The Illinois Department of Transportation last week reminded student transporters of a new law that expands the definition of automated video surveillance and enforcement systems installed on school buses that record motorists who illegally pass stopped school buses.
As previously reported, Public Act 97-556, which goes into effect in January, allows municipalities and counties to authorize school districts to enter into contracts with vendors to install and operate automated traffic law enforcement systems on school buses to increase the safety of students at bus stops. The law also provides that proceeds of fines will be divided equally between the school district and the municipality or county that administers the enforcement system.
First-time violations carry a civil penalty of $150, and subsequent violations are punishable by fines of $500. But the offense is not a moving violation recorded on the driver's history. However, failure to pay the fine or unsuccessfully contesting the violation can result in suspension of the driver's license.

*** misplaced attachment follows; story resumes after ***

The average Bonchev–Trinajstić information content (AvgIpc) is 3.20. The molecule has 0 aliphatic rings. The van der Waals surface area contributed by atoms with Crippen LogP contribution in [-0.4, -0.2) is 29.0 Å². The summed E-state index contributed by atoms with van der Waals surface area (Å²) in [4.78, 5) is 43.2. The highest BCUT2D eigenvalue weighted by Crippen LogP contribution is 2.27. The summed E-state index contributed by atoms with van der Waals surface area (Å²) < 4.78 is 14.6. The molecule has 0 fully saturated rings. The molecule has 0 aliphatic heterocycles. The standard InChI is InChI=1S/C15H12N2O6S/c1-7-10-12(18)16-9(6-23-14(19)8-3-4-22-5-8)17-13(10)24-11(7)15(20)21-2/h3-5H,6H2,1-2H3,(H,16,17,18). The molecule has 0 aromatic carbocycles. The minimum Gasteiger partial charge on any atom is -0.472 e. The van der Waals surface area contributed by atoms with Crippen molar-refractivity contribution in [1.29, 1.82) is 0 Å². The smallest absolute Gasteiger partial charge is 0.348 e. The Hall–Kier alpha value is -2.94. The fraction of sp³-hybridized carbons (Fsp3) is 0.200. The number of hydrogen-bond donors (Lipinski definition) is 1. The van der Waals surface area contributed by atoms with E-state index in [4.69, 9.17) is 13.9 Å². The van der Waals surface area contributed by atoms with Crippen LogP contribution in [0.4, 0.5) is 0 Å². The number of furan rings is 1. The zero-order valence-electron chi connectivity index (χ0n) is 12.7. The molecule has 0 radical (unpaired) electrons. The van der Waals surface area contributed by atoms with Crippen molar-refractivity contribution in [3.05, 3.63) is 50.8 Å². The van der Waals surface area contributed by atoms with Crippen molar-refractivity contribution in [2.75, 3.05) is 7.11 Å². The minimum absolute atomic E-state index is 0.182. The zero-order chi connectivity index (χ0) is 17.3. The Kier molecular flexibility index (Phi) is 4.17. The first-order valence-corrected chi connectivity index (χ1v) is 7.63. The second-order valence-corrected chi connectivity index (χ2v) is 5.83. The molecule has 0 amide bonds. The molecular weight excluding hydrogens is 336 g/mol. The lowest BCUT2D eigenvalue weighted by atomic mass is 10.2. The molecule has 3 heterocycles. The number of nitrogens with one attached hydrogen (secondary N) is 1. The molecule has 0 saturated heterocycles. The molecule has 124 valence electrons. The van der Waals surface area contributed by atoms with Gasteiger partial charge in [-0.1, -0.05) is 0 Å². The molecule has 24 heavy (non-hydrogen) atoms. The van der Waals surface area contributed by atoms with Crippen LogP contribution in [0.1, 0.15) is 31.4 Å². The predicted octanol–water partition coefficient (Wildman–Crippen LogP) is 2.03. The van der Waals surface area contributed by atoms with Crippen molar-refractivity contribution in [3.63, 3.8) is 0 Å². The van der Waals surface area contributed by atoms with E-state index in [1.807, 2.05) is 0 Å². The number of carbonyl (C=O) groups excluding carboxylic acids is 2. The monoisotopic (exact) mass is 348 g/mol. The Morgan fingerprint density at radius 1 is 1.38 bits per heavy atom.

School buses equiped with the stop-arm camera systems must post signs stating that an automated traffic law enforcement system is being used.
The Department of Transportation also stressed that students should be taught to avoid the danger zones around school buses as well as be particularly careful when crossing the street to and from bus stops.
"Most importantly, school bus drivers must remember that school bus safety begins with them," advised John Webber, interim director of the Department of Transportation. "A momentary lapse in concentration coul result in tragedy."